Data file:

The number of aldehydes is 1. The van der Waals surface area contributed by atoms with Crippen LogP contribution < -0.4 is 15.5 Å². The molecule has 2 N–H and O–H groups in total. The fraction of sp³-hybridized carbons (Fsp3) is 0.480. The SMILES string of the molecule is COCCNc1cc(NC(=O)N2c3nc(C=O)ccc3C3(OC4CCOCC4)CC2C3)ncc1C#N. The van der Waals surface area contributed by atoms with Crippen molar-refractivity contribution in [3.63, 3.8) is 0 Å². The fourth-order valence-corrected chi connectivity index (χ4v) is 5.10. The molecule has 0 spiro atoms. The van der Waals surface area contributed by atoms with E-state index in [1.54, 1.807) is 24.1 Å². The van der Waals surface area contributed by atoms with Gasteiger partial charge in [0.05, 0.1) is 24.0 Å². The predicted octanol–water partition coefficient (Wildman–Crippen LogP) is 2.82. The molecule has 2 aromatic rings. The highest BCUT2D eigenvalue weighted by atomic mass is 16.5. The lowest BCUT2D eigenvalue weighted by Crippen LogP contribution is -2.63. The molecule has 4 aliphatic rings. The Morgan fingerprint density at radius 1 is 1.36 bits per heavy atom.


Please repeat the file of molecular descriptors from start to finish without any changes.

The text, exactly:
The number of aldehydes is 1. The van der Waals surface area contributed by atoms with Crippen LogP contribution < -0.4 is 15.5 Å². The molecule has 2 N–H and O–H groups in total. The fraction of sp³-hybridized carbons (Fsp3) is 0.480. The SMILES string of the molecule is COCCNc1cc(NC(=O)N2c3nc(C=O)ccc3C3(OC4CCOCC4)CC2C3)ncc1C#N. The van der Waals surface area contributed by atoms with Crippen molar-refractivity contribution in [3.63, 3.8) is 0 Å². The fourth-order valence-corrected chi connectivity index (χ4v) is 5.10. The molecule has 0 spiro atoms. The van der Waals surface area contributed by atoms with E-state index in [1.54, 1.807) is 24.1 Å². The van der Waals surface area contributed by atoms with Gasteiger partial charge in [0.05, 0.1) is 24.0 Å². The predicted octanol–water partition coefficient (Wildman–Crippen LogP) is 2.82. The molecule has 2 aromatic rings. The highest BCUT2D eigenvalue weighted by atomic mass is 16.5. The lowest BCUT2D eigenvalue weighted by Crippen LogP contribution is -2.63. The molecule has 4 aliphatic rings. The Morgan fingerprint density at radius 1 is 1.36 bits per heavy atom.